A frequent complaint about local television news is the daily dose — many say overdose — of crime news. It's the old "if it bleeds, it leads" mentality that still pervades many newsrooms. Shootings, robberies, drug busts, and school disturbances fill the airwaves every day.
Studies have found that this so-called "mayhem" coverage can create anxiety in viewers about safety and danger in their communities that is disproportionate with actual crime figures.
What I'm getting at is one of the dirty secrets of local TV news in cities big, medium, and small: that crime stories are so prevalent because they are so easy to cover. Stations that boast about complete and comprehensive coverage of their market areas are not being truthful with themselves, or more importantly, their viewers.
The size of most local TV newsgathering staffs — reporters and videographers primarily — are a fraction of that of their city's main daily newspaper. So the broadcast journalists are spread thin but have to produce quantities of stories every day. Thus, they rarely have the time to work on harder to come by, more in-depth and thoughtful stories that their print brethren often are able to pursue.
Crime stories are the down-and-dirty quick fix of local TV. The daily police and fire department phone calls are a mainstay of any broadcast newsroom. There's also a macho competitiveness at work — nobody wants to miss a shooting, stabbing, or car wreck that the other stations may have and you don't. Crime beat reporters out to "protect your safety" get hyped endlessly in station ads and promos. (I'll be the first to admit I could chase an ambulance or cop car with the best of them during my four gigs as a television station reporter/anchor.)
Here in Charleston, news stations don't just cover new crimes, they dredge up old ones. Lowcountry "Most Wanted" lists take up precious air time. Unsolved crimes and "cold cases" are repackaged with passion. Channel 4 recently launched a regular South Carolina Cold Case segment that often sensationalizes its stories with dramatic music and close-ups of crying victim's relatives.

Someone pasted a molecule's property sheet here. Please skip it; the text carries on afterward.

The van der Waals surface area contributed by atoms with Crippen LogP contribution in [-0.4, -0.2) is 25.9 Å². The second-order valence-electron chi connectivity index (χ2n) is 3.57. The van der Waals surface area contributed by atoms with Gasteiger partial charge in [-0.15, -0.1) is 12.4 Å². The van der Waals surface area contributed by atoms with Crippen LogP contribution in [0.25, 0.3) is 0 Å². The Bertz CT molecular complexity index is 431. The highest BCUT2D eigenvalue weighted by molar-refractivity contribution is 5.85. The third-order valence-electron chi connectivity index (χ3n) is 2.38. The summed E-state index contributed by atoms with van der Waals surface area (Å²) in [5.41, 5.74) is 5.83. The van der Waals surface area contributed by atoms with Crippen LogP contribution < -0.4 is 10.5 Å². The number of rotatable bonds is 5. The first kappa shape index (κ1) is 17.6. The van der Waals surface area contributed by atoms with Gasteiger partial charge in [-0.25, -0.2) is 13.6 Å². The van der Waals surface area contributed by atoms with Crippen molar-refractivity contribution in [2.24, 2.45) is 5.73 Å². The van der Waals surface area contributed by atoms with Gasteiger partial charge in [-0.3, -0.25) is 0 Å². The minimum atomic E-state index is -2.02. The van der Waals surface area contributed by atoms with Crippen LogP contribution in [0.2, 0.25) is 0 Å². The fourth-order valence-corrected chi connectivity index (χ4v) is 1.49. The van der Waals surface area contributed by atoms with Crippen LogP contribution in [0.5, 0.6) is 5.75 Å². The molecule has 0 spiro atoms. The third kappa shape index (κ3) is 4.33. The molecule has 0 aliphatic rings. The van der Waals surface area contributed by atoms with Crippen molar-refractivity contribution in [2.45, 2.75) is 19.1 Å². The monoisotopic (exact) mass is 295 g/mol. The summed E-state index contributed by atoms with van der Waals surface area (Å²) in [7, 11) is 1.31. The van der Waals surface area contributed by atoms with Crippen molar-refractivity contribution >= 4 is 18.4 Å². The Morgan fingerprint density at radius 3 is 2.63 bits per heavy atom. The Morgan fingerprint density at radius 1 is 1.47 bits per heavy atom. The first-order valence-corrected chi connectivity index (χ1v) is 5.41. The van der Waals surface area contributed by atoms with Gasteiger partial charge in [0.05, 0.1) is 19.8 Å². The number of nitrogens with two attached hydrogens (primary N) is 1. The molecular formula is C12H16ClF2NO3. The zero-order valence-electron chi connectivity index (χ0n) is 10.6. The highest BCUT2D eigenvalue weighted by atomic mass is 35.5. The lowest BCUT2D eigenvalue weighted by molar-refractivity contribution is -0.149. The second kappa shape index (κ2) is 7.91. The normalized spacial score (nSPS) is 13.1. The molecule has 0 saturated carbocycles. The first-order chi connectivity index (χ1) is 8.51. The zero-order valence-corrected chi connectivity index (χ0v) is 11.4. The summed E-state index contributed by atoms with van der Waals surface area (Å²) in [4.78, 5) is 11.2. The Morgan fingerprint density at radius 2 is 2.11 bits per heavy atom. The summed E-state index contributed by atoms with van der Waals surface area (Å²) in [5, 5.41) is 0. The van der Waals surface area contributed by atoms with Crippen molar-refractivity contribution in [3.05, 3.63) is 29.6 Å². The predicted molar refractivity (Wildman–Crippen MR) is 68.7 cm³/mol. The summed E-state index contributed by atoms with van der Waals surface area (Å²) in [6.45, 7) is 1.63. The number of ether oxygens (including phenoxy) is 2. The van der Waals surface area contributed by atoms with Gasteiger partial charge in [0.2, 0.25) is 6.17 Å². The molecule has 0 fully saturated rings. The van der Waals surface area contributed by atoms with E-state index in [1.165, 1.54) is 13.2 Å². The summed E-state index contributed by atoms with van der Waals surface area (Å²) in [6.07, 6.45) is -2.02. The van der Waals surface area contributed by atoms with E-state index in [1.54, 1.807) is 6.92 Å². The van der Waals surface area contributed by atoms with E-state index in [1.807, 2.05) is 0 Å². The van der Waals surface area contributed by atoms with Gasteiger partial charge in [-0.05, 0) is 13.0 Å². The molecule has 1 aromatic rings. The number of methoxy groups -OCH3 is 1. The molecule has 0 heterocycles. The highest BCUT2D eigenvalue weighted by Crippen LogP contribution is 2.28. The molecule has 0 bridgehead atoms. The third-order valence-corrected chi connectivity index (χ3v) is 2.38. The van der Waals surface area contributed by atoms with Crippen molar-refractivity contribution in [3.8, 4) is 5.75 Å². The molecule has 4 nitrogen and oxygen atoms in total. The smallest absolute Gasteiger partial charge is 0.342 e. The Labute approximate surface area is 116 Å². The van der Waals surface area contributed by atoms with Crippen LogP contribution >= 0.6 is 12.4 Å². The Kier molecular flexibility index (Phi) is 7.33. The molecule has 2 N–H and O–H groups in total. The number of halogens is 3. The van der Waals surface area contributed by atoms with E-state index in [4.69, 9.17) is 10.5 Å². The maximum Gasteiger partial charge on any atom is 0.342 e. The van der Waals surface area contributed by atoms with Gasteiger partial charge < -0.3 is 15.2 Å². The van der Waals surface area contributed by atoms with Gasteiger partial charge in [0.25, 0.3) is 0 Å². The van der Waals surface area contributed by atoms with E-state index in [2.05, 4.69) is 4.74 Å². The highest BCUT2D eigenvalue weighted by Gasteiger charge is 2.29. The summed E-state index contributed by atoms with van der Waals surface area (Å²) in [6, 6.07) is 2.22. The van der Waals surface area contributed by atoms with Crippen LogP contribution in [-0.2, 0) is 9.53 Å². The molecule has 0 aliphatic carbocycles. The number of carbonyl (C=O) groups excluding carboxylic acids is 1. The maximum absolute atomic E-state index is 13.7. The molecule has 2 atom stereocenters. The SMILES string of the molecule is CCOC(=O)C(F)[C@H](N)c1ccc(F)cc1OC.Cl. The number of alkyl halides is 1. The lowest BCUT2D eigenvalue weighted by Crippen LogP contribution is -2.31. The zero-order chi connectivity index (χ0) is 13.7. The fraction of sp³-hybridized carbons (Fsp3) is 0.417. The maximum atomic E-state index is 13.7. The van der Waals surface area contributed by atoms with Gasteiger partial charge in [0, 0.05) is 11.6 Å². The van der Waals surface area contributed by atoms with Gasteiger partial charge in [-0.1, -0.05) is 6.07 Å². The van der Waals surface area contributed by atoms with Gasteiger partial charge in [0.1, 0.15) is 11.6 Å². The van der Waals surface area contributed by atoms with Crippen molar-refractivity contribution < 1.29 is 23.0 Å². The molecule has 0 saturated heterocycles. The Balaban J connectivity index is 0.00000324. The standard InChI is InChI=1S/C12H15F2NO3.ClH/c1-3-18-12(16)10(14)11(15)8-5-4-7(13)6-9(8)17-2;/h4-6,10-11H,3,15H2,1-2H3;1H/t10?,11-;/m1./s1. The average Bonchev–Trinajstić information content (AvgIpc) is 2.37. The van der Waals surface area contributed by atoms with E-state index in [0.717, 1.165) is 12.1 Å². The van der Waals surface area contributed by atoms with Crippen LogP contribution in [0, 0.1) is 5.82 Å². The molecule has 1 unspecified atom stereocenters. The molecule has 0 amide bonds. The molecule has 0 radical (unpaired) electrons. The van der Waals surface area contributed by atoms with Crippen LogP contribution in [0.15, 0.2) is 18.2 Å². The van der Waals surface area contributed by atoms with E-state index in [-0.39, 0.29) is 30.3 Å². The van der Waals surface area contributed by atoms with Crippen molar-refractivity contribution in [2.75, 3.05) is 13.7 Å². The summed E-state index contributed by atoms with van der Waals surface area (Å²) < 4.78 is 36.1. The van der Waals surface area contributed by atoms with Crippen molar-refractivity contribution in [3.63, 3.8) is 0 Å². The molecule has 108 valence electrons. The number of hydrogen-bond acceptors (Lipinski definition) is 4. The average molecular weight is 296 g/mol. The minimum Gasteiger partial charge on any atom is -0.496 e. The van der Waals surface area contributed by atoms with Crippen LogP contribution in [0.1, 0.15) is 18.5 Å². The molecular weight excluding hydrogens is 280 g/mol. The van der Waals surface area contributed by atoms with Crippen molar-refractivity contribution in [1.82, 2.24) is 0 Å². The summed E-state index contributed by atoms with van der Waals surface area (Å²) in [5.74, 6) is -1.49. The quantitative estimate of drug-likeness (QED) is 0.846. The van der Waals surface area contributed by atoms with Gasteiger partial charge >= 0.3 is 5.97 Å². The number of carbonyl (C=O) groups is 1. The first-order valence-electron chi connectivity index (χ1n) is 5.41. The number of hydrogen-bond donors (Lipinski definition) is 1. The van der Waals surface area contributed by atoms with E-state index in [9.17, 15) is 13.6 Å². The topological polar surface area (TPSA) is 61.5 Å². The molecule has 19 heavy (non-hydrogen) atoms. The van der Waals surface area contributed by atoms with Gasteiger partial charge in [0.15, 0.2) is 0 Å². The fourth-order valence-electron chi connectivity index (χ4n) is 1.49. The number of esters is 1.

Several years ago, in the course of rewriting and expanding its highly regarded code of ethics for broadcast journalists, the Radio-Television News Directors Association held focus groups around the country to ask people what they liked and disliked about local radio and television news.
At the top of the dislike list was tragedy reporting: the "How do you feel?" questions — tactless and tasteless intrusions into grieving families. Next, the respondents said they were frustrated by sensational and melodramatic reporting. They also railed against "beating a dead horse" saturation coverage.
And what did these news watchers say they liked about local radio and TV? The top eight topics included stories about children doing good things, local community coverage, consumer investigations, issue-oriented political coverage, and providing a sense of community.
Crime coverage wasn't even on the "like list" — not current crime and certainly not long-ago forgotten "cold" crimes. So here's a message to local TV news crews: cover crime if there's something new to report — if it's really news. In the meantime, let's see more coverage of what people say they actually want to see on TV. Put your "crime time" to better use. As John F. Kennedy once said, "Conformity is the jailer of freedom and the enemy of growth."
Patrick Harwood teaches media courses at the College of Charleston